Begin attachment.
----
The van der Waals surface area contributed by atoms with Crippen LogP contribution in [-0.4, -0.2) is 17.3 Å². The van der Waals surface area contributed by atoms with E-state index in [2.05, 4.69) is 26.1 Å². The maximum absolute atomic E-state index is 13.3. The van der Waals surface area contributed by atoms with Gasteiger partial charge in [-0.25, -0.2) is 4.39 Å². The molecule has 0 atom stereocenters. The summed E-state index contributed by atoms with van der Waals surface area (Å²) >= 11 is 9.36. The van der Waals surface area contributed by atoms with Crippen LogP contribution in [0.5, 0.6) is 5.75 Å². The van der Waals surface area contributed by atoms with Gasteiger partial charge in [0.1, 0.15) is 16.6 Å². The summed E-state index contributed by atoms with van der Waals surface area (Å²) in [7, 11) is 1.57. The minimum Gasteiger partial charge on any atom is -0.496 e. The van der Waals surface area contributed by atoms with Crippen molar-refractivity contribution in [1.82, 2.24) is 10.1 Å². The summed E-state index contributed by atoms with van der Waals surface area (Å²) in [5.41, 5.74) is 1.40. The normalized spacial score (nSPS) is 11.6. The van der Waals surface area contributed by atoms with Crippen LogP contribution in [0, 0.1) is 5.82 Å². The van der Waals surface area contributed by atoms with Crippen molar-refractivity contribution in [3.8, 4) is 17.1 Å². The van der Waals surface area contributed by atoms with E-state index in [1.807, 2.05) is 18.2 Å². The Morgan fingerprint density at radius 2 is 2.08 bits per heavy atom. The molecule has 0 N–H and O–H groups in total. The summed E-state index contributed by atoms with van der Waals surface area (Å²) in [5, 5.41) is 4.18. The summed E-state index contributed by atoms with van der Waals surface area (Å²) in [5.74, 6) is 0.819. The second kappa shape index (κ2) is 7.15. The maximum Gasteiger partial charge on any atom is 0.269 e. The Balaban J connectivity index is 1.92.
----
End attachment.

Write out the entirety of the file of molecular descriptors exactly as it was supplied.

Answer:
The van der Waals surface area contributed by atoms with Crippen LogP contribution in [-0.4, -0.2) is 17.3 Å². The van der Waals surface area contributed by atoms with E-state index in [2.05, 4.69) is 26.1 Å². The maximum absolute atomic E-state index is 13.3. The van der Waals surface area contributed by atoms with Gasteiger partial charge in [-0.25, -0.2) is 4.39 Å². The molecule has 0 atom stereocenters. The summed E-state index contributed by atoms with van der Waals surface area (Å²) >= 11 is 9.36. The van der Waals surface area contributed by atoms with Crippen LogP contribution in [0.5, 0.6) is 5.75 Å². The van der Waals surface area contributed by atoms with Gasteiger partial charge in [0.1, 0.15) is 16.6 Å². The summed E-state index contributed by atoms with van der Waals surface area (Å²) in [7, 11) is 1.57. The minimum Gasteiger partial charge on any atom is -0.496 e. The van der Waals surface area contributed by atoms with Crippen molar-refractivity contribution in [1.82, 2.24) is 10.1 Å². The summed E-state index contributed by atoms with van der Waals surface area (Å²) in [5.41, 5.74) is 1.40. The normalized spacial score (nSPS) is 11.6. The van der Waals surface area contributed by atoms with Crippen LogP contribution in [0, 0.1) is 5.82 Å². The van der Waals surface area contributed by atoms with Crippen molar-refractivity contribution in [3.8, 4) is 17.1 Å². The van der Waals surface area contributed by atoms with E-state index in [1.807, 2.05) is 18.2 Å². The Morgan fingerprint density at radius 2 is 2.08 bits per heavy atom. The molecule has 0 N–H and O–H groups in total. The summed E-state index contributed by atoms with van der Waals surface area (Å²) in [5, 5.41) is 4.18. The summed E-state index contributed by atoms with van der Waals surface area (Å²) in [5.74, 6) is 0.819. The second kappa shape index (κ2) is 7.15. The maximum Gasteiger partial charge on any atom is 0.269 e. The Balaban J connectivity index is 1.92.